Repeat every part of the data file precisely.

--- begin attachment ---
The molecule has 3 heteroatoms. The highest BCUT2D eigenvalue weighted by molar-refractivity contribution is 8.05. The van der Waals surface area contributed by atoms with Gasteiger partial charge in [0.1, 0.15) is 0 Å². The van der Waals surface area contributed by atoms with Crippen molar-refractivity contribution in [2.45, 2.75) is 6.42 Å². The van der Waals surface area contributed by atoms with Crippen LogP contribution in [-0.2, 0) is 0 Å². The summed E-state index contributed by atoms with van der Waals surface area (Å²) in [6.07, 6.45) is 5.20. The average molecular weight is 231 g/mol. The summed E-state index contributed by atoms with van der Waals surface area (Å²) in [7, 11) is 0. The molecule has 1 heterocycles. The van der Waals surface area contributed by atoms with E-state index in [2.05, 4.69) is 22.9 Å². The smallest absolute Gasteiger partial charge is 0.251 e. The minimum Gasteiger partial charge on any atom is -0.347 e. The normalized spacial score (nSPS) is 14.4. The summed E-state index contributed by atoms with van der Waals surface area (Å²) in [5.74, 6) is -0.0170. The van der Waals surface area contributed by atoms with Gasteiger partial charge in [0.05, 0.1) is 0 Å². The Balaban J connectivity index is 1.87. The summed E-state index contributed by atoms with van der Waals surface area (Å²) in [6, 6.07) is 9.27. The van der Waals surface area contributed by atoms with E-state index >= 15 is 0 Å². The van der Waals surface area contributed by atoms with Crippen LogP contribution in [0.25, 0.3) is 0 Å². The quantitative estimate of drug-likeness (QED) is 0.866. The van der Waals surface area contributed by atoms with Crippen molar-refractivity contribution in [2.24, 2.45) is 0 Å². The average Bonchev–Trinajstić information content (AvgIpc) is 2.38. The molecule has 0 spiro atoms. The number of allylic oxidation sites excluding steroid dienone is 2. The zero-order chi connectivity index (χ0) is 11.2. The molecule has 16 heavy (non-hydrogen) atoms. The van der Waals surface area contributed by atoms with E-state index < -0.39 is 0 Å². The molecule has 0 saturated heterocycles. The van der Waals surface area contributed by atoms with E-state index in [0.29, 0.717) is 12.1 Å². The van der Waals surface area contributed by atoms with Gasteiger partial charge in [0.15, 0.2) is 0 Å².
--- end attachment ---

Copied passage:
The molecule has 3 heteroatoms. The highest BCUT2D eigenvalue weighted by molar-refractivity contribution is 8.05. The van der Waals surface area contributed by atoms with Gasteiger partial charge in [0.1, 0.15) is 0 Å². The van der Waals surface area contributed by atoms with Crippen molar-refractivity contribution in [2.45, 2.75) is 6.42 Å². The van der Waals surface area contributed by atoms with Crippen LogP contribution in [-0.2, 0) is 0 Å². The summed E-state index contributed by atoms with van der Waals surface area (Å²) in [6.07, 6.45) is 5.20. The average molecular weight is 231 g/mol. The summed E-state index contributed by atoms with van der Waals surface area (Å²) in [7, 11) is 0. The molecule has 1 heterocycles. The van der Waals surface area contributed by atoms with E-state index in [2.05, 4.69) is 22.9 Å². The smallest absolute Gasteiger partial charge is 0.251 e. The minimum Gasteiger partial charge on any atom is -0.347 e. The normalized spacial score (nSPS) is 14.4. The summed E-state index contributed by atoms with van der Waals surface area (Å²) in [5.74, 6) is -0.0170. The van der Waals surface area contributed by atoms with Gasteiger partial charge in [0.05, 0.1) is 0 Å². The Balaban J connectivity index is 1.87. The summed E-state index contributed by atoms with van der Waals surface area (Å²) in [6, 6.07) is 9.27. The van der Waals surface area contributed by atoms with E-state index >= 15 is 0 Å². The van der Waals surface area contributed by atoms with Crippen LogP contribution in [0.25, 0.3) is 0 Å². The quantitative estimate of drug-likeness (QED) is 0.866. The van der Waals surface area contributed by atoms with Crippen molar-refractivity contribution in [2.24, 2.45) is 0 Å². The average Bonchev–Trinajstić information content (AvgIpc) is 2.38. The molecule has 0 spiro atoms. The number of allylic oxidation sites excluding steroid dienone is 2. The zero-order chi connectivity index (χ0) is 11.2. The molecule has 16 heavy (non-hydrogen) atoms. The van der Waals surface area contributed by atoms with E-state index < -0.39 is 0 Å². The molecule has 0 saturated heterocycles. The van der Waals surface area contributed by atoms with E-state index in [0.29, 0.717) is 12.1 Å². The van der Waals surface area contributed by atoms with Gasteiger partial charge in [0.15, 0.2) is 0 Å².